Pets that put on more weight due to their genes need special care. They need to eat a healthy diet and stay active. These two pillars of weight management will help you keep your golden retriever healthy and happy. You should also consider asking your vet to prepare a diet plan for your pet. 

Running With Your Golden Retriever on a Leash

When you go out for your first run, you’ll want to enjoy that blissful experience with your dog. Therefore, it’s a good idea to have your pet trained early to jog or run beside you on a “loose” leash.

Being pulled along while running is not fun. Distractions may become a problem when you start going for longer runs. 

To deal with the challenge, always carry treats. A yummy treat can help you get back your dog’s attention. That way, you can go back to enjoying your run without too much hassle. 

A leash allows you to have full control of your pet in the course of the run. You might even want to consider a hands free leash like this one on amazon.

Once your Golden Retriever is accustomed to the jog/run routine and the environment, you can consider letting them off the leash from time to time when allowed and appropriate.

Why Going for Jogs Is Important for Your Dog

Golden retrievers always crave physical activity. If they don’t get enough physical exercise, they store up the unused energy, get bored and ultimately find a release for the pent up energy. At this point, golden retrievers may get agitated and often become destructive. They begin digging, chewing on stuff, and running around uncontrollably.  

It’s hard for them to behave themselves when they are in this state. Some even try to escape from their homes. You will probably hear people who don’t take their dogs for walks, jogs, and runs complain about their dog’s bad behavior.

Running with your golden retriever is a great way to release their pent up energy!

Considerations Before Going for a Run With Your Golden Retriever

Golden retrievers are natural runners and enjoy physical activity. Going on runs in public spaces is, however, quite a different story. So before going on that run, here are some factors that you need to consider:

  • Select a running space that has limited disturbance such as noises, strangers, and other animals. Where possible, use an open yard or a wide road. Interference and distractions can affect your dog’s mood and, in some instances, make them nervous.
  • Get your dog accustomed to a collar for their first couple of runs. Or better yet, instead of a collar use a comfortable harness like this popular one on amazon.
  • Make sure your pet is in good health condition. If possible, consult your vet for an expert opinion on their fitness levels.
  • Socialization and early obedience training are a must before going on a run. Here is the best training method I’ve found to have more fun and create a better bond with your pooch.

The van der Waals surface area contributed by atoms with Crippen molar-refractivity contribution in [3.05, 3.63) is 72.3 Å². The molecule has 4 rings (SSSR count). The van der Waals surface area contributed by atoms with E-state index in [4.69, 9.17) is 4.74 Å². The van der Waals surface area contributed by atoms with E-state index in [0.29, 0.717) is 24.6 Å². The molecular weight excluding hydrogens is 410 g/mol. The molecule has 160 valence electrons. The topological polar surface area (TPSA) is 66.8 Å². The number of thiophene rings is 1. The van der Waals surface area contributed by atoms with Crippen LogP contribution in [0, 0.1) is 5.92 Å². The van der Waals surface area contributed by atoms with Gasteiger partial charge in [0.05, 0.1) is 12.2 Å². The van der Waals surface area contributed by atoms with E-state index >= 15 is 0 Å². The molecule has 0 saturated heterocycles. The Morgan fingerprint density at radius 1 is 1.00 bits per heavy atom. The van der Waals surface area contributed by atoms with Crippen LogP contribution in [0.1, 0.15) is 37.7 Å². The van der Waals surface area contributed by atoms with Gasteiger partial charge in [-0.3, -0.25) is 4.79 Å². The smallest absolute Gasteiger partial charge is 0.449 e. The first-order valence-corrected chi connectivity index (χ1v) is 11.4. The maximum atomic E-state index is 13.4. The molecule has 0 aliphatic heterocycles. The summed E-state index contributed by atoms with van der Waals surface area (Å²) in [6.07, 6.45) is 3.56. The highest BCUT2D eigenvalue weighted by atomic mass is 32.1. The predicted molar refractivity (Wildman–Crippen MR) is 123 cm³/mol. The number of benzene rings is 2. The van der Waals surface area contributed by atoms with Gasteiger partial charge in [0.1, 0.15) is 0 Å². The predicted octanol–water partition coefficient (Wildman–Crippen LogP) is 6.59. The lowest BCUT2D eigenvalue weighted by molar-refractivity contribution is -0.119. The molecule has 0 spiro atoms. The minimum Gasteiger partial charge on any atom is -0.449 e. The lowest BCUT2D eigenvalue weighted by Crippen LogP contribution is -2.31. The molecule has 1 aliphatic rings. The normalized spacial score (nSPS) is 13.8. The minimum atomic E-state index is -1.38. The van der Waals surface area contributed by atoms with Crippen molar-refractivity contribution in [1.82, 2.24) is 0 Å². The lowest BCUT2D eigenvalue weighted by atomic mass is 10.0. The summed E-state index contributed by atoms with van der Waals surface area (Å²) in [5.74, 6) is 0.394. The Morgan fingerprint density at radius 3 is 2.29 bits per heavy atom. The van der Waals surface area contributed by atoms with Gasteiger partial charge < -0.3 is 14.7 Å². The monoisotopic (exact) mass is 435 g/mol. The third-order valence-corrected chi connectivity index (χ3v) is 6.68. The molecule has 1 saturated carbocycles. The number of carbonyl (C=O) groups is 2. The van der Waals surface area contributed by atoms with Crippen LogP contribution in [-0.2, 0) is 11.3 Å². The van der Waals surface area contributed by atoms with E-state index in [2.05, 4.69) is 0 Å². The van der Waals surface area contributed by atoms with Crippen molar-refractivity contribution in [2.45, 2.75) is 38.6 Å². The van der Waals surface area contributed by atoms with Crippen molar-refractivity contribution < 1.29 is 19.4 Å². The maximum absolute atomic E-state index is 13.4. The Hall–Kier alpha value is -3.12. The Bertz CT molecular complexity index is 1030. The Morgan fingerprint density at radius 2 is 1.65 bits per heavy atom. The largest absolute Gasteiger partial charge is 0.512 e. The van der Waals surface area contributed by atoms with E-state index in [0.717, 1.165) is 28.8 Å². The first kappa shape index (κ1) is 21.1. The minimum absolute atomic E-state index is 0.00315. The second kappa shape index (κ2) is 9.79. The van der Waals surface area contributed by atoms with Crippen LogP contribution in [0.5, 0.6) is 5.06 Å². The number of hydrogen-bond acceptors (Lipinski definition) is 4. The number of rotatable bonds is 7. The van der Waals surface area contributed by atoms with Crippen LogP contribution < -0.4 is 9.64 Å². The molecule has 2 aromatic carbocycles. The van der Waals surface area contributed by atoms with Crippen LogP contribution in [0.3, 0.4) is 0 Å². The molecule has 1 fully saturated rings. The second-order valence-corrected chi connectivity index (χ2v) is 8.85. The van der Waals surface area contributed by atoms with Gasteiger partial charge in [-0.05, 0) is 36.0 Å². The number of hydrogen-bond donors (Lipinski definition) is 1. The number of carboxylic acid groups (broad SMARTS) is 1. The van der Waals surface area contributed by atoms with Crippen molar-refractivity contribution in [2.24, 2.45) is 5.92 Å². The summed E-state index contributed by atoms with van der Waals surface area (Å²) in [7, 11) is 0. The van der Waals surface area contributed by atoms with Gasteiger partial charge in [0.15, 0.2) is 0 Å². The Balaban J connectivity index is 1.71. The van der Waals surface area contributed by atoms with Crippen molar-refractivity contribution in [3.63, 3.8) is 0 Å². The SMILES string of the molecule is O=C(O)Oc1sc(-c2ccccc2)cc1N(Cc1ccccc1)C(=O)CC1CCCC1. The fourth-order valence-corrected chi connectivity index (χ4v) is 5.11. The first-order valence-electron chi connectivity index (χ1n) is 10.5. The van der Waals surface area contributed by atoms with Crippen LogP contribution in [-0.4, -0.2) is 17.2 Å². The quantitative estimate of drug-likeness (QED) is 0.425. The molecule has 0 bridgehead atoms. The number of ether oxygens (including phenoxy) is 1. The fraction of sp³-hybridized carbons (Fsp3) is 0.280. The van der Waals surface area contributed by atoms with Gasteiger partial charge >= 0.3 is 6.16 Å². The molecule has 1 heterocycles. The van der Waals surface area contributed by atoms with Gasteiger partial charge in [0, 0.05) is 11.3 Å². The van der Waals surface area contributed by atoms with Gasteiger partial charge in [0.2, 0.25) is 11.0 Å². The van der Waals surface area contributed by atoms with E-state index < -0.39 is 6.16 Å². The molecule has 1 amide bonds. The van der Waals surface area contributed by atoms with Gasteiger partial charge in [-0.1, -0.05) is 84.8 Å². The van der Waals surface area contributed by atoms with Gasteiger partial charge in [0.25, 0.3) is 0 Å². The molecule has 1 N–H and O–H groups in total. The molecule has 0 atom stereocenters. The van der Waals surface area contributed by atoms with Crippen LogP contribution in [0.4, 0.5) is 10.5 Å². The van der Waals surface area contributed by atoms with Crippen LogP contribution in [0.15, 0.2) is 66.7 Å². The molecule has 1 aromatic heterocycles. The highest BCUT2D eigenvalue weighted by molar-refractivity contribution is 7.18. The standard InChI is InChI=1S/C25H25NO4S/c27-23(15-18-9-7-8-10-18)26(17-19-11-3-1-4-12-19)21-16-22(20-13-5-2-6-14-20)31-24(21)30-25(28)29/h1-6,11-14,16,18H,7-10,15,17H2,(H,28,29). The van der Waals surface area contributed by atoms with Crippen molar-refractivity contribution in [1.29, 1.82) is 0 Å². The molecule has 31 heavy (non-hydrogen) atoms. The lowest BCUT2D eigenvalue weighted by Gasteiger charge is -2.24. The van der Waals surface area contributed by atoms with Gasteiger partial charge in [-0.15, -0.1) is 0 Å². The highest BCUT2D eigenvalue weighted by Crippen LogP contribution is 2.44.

Take a beautiful trail run with Kicker the Golden Retriever

Tips to Enjoy a Run With Your Golden Retriever

Now that you know you can go for a run with your golden retriever, here are a few tips on how to make your run or jog enjoyable:

  • Always start by getting warmed up. Before any rigorous physical activity, a proper warm-up is essential because it helps prevent injury by loosening joints and elevating the body’s muscle temperatures. Warmed up muscles have a higher energy production rate that increases muscle reflexes and reduces the time needed for muscle contraction. 

A proper warm-up should begin with gentle exercise.

  • Be mindful of weather conditions when planning your jog or run. Dogs generally do not handle hot and humid conditions well.
  • Remember to carry water when going for long runs and allow your golden retriever to quench their thirst regularly.
  • When your golden retriever starts panting excessively and lagging, take a break. Slotting-in frequent breaks in your run or jog help recharge your body. Your dog also needs to recharge, and this could make runs more enjoyable for both of you. 
  • Every once in a while, let your golden retriever off the leash in safe open spaces. However, before letting it run off the leash, make sure it’s legal to do so in a particular area. Also, have a reliable way of recalling your pooch.
  • Always cool down after a run. A cool-down is an essential part of a workout. It allows both the breathing and heart rate of the pooch, as well as your own, to return to normal. It also helps promote a sense of relaxation and well-being.

A cool-down routine after a jog should involve a brisk walk for 2-3 minutes that gradually transitions into a stroll. A great way to end the walk is by doing a few stretches while letting your golden roll around in the grass!

Conclusion

Golden retrievers are excellent running and jogging partners provided you give them plenty of proper training before you start your regular runs. They can potentially run long distances, but you should not expect them to achieve this immediately. While they are undoubtedly good runners, unlike humans, they have little concept of their limit until they reach it.

Therefore, it’s essential for you to pay close attention to your pet at all times. Remember to consider things like the weight and age of your dog before going for a run. You also need your vet to check the health of your pet and the proper diet regime. 

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Bryan Mullennix

Bryan's a freelance travel photographer and happy dog dad. He currently lives in Las Vegas with his wife, his son, and two dogs Nom Nom & Speck.